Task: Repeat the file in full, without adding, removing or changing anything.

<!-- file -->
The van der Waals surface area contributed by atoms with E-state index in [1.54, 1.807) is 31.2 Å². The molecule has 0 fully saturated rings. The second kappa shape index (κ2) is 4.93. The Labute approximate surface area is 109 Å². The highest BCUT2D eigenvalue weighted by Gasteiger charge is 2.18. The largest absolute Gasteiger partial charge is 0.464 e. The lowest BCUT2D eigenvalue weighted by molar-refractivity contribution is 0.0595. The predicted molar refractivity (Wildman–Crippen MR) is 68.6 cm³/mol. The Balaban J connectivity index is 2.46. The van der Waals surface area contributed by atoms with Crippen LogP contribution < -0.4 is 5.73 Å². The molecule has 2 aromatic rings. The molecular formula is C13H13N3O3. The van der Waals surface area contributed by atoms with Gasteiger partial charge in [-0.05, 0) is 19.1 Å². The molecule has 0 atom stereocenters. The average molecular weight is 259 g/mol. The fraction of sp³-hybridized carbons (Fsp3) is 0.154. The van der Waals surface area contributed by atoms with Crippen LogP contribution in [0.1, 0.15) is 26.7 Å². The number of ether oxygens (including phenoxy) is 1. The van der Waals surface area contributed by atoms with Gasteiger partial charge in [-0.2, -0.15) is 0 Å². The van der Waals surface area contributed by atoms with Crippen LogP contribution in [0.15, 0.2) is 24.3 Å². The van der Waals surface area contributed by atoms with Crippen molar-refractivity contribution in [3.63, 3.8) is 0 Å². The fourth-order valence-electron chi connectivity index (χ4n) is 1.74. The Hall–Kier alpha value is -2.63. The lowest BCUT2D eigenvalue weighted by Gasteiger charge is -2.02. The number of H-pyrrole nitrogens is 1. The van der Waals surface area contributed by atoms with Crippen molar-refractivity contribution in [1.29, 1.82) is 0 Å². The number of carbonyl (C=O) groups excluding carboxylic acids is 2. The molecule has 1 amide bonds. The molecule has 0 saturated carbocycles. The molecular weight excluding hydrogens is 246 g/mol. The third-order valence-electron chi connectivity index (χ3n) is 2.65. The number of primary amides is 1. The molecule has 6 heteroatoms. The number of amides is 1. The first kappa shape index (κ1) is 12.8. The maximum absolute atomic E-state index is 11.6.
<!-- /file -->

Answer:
The van der Waals surface area contributed by atoms with E-state index in [1.54, 1.807) is 31.2 Å². The molecule has 0 fully saturated rings. The second kappa shape index (κ2) is 4.93. The Labute approximate surface area is 109 Å². The highest BCUT2D eigenvalue weighted by Gasteiger charge is 2.18. The largest absolute Gasteiger partial charge is 0.464 e. The lowest BCUT2D eigenvalue weighted by molar-refractivity contribution is 0.0595. The predicted molar refractivity (Wildman–Crippen MR) is 68.6 cm³/mol. The Balaban J connectivity index is 2.46. The van der Waals surface area contributed by atoms with Crippen LogP contribution < -0.4 is 5.73 Å². The molecule has 2 aromatic rings. The molecular formula is C13H13N3O3. The van der Waals surface area contributed by atoms with Gasteiger partial charge in [-0.05, 0) is 19.1 Å². The molecule has 0 atom stereocenters. The average molecular weight is 259 g/mol. The fraction of sp³-hybridized carbons (Fsp3) is 0.154. The van der Waals surface area contributed by atoms with Crippen LogP contribution in [0.1, 0.15) is 26.7 Å². The number of ether oxygens (including phenoxy) is 1. The van der Waals surface area contributed by atoms with Gasteiger partial charge in [-0.2, -0.15) is 0 Å². The van der Waals surface area contributed by atoms with Crippen LogP contribution in [0.15, 0.2) is 24.3 Å². The van der Waals surface area contributed by atoms with Crippen molar-refractivity contribution in [3.63, 3.8) is 0 Å². The fourth-order valence-electron chi connectivity index (χ4n) is 1.74. The Hall–Kier alpha value is -2.63. The lowest BCUT2D eigenvalue weighted by Gasteiger charge is -2.02. The number of H-pyrrole nitrogens is 1. The van der Waals surface area contributed by atoms with Crippen molar-refractivity contribution in [1.29, 1.82) is 0 Å². The number of carbonyl (C=O) groups excluding carboxylic acids is 2. The molecule has 1 amide bonds. The molecule has 0 saturated carbocycles. The molecular weight excluding hydrogens is 246 g/mol. The third-order valence-electron chi connectivity index (χ3n) is 2.65. The number of primary amides is 1. The molecule has 6 heteroatoms. The number of amides is 1. The first kappa shape index (κ1) is 12.8. The maximum absolute atomic E-state index is 11.6.